A bit over a week ago, John Battelle asked his readers to describe the Perfect Search. I didn't have a chance to respond when I first read his request, but knew what I wanted to say. It just took me a little time to find what I was looking for (yeah, I see the irony in that).
Back in college I took a class called "Computers and Society." It was offered as Sociology 320 and taught by one of my favorite professors: Dr. Jerry Wicks. He was one of those guys who was several years ahead of nearly every other instructor on campus when it came to technology. But that's a topic for another post, really.
In class one day, he showed us a video that was produced by Apple Computer. The idea was to depict a possible future of computing 10 or 20 years in the future. I eventually found the video of Apple's Knowledge Navigator (14MB Quicktime), thanks to a post nearly a year ago from Jon Udell. The video quality is poor, but it's the only complete copy I could locate. Others were better but contained only fragments of the original.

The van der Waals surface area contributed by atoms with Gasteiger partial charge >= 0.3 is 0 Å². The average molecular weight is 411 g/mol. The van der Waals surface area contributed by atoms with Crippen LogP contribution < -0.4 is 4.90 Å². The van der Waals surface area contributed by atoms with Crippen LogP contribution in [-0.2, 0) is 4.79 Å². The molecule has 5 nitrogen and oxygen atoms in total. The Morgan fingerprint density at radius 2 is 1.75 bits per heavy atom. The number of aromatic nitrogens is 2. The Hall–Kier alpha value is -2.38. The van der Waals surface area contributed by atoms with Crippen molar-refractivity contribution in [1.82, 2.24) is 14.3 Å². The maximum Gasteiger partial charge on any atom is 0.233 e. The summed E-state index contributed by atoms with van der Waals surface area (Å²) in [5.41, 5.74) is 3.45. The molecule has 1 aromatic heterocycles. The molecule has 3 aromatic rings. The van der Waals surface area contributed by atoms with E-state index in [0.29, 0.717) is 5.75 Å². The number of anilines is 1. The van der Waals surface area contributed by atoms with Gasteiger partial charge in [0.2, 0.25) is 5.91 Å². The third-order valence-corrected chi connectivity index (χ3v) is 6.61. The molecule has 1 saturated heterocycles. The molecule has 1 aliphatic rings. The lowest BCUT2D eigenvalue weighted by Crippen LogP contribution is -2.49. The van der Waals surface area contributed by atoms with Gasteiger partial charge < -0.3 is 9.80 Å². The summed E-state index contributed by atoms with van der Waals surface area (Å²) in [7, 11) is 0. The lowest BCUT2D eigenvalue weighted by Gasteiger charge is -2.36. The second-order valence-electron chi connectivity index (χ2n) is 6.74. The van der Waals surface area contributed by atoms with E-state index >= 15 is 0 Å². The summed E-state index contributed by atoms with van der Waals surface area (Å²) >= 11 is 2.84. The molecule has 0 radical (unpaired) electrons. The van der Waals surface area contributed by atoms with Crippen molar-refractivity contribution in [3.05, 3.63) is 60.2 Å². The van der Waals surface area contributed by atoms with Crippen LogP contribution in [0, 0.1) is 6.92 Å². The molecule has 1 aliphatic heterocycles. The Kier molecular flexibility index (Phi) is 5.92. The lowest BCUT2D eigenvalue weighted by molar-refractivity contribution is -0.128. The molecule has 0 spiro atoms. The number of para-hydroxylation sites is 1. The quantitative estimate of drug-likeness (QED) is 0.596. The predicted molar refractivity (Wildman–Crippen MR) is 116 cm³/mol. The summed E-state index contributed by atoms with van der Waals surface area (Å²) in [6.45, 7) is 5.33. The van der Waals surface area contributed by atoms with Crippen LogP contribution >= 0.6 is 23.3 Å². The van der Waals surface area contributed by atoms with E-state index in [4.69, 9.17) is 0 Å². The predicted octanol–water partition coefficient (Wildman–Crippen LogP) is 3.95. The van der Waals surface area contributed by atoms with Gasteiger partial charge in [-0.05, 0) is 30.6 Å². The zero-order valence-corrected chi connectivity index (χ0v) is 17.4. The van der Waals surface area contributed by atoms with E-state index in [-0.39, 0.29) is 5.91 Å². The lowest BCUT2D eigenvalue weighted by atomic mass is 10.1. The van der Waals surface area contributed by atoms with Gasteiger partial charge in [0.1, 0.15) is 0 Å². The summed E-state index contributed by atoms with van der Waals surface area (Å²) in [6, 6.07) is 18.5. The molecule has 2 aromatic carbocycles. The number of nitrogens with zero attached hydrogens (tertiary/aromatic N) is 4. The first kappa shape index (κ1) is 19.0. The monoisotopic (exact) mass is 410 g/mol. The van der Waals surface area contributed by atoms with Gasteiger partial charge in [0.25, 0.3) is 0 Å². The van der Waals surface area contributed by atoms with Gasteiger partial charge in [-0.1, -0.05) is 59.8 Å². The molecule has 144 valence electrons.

It's interesting to note that Jon first saw that in
1998 1988 and I first saw it in 1994.
Anyway, the video illustrates things quite well.
To me, asking for the perfect search is a little like asking what the perfect job would be. I'd rather not need a job in the first place! And I'd rather have a high bandwidth link right to my brain, so I can just "remember" things.
But if we must search, I believe it should be a very natural and conversational thing--much like what you see in the video. Notice how the query refinement in the video is like talking to a friend that also happens to be a kick ass librarian or a research assitant? That "search engine" talks back and it works quite well.
Of course, that's all a made up fantasy from the mid 90s. But I think it's one worth going after.
So to answer John's original question: Just ask Apple about the Perfect Search. Someone there had it figured out at least 10 years ago.
Posted by jzawodn at September 18, 2004 08:54 PM